Rohingya Muslims flee Myanmar amidst violence

Posted September 18, 2017

Myanmar's military retaliated, but those who have fled say soldiers shot indiscriminately and warned them they should leave or face death. They claim to be descendants of Muslims and have had a tension-filled relationship with Myanmar's Buddhist population for several decades.

The government has said that 176 out of 471, or 37.4 percent of all Rohingya villages were now empty of people, and an additional 34 villages were "partially abandoned".

Expressing concern over the situation, the UN Security Council called for immediate steps to end the violence, de- escalate the situation and re-establish law and order.

"Our field research backs what the satellite imagery has indicated - that the Burmese [Myanmar] military is directly responsible for the mass burning of Rohingya villages in northern Rakhine State", said Phil Robertson, deputy Asia director at Human Rights Watch.

The UN Security Council on Wednesday called on Myanmar to end the violence following a close-door meeting.

His parents fled Myanmar in the 1970s and he was born in a refugee camp in Bangladesh.

"In this situation, the prime minister will present our specific proposals to resolve the crisis, highlighting the root causes behind it, in her speech at the UN General Assembly", the minister said.

Myanmar government spokesman Zaw Htay said he did not have information about the incidents Bangladesh had complained about but Myanmar had denied an earlier accusation. "There are still 11 missing", the Bangladesh daily Prothom Alo quoted Fazlul Haque, a local government official, as saying.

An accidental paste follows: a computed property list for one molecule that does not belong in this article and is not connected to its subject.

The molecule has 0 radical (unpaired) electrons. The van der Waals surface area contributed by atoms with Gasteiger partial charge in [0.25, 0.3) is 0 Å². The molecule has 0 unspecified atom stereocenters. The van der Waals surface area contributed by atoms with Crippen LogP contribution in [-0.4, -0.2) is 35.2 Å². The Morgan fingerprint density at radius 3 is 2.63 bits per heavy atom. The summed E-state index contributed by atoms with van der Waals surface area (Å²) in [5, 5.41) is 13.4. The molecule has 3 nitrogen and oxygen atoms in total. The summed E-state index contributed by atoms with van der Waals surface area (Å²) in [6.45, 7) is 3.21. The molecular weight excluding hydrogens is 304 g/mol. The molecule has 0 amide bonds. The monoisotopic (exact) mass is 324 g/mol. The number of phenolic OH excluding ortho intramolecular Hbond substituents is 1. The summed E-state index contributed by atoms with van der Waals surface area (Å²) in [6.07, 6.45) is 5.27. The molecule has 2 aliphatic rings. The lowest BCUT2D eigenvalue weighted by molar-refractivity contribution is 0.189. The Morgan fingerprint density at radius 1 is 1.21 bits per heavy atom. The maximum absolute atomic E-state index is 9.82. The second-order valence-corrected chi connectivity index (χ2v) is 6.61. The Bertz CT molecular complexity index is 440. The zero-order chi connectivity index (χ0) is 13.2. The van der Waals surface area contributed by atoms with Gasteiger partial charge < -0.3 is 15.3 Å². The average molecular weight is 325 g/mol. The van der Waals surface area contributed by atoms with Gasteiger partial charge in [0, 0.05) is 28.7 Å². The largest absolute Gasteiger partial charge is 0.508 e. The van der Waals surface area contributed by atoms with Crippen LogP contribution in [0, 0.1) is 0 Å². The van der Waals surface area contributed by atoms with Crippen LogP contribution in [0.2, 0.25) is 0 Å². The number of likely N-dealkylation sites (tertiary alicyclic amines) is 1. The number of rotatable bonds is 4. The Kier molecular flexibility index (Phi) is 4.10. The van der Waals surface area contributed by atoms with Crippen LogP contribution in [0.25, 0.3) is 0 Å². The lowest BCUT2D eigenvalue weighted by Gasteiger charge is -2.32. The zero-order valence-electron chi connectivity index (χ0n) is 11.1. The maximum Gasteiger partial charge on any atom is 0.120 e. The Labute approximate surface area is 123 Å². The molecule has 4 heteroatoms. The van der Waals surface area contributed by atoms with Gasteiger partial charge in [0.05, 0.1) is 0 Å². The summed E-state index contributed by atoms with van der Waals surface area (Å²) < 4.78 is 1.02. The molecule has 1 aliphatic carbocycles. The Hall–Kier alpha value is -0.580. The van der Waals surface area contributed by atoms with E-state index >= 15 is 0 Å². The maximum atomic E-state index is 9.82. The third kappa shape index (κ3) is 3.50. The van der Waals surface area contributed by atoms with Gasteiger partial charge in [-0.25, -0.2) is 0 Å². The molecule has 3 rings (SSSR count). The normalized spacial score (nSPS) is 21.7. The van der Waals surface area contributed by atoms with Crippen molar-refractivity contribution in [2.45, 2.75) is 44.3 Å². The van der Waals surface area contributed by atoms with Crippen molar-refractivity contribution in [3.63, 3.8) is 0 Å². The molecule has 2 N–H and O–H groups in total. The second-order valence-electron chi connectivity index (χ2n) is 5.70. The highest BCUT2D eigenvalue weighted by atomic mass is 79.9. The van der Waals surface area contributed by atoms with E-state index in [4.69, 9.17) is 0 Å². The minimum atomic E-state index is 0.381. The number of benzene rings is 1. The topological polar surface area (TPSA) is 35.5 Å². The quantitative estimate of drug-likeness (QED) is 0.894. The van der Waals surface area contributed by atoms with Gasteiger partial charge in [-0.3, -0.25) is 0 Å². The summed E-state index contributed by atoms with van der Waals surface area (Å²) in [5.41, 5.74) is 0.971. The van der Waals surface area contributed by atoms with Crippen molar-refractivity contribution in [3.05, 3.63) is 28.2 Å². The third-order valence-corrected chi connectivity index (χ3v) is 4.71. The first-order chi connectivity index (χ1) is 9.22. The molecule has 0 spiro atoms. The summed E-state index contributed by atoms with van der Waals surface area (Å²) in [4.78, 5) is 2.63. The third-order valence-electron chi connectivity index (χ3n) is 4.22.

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The group quoted Rohingya witnesses who described security officers and vigilantes using petrol or shoulder-fired rocket launchers to set homes alight, before firing on villagers as they fled.

Expressing concern over the situation, Stephane Dujarric, spokesperson to the United Nations secretary-general said: "The reports we're getting, the pictures all of us are seeing are heart-breaking to say the least".

Guterres said many women and children were arriving in Bangladesh "hungry and malnourished".

Bangladesh, which is facing a big influx of Rohingyas from Myanmar, has called on the global community to intervene and put pressure on Myanmar to address the exodus.

The violence has driven a humanitarian crisis on both sides of the border and put intense global pressure on Nobel peace laureate Suu Kyi to condemn the army campaign, which the United Nations says amounts to "ethnic cleansing".

This came after renewed violence in the Rakhine state, which occurred between security forces and Rohingya militants after the latter staged raids on police posts.

The Myanmar government with Aung San Suu Kyi as its de facto leader formed the commission after it drew condemnation for an army operation against Rohingyas following attacks on security forces in October a year ago.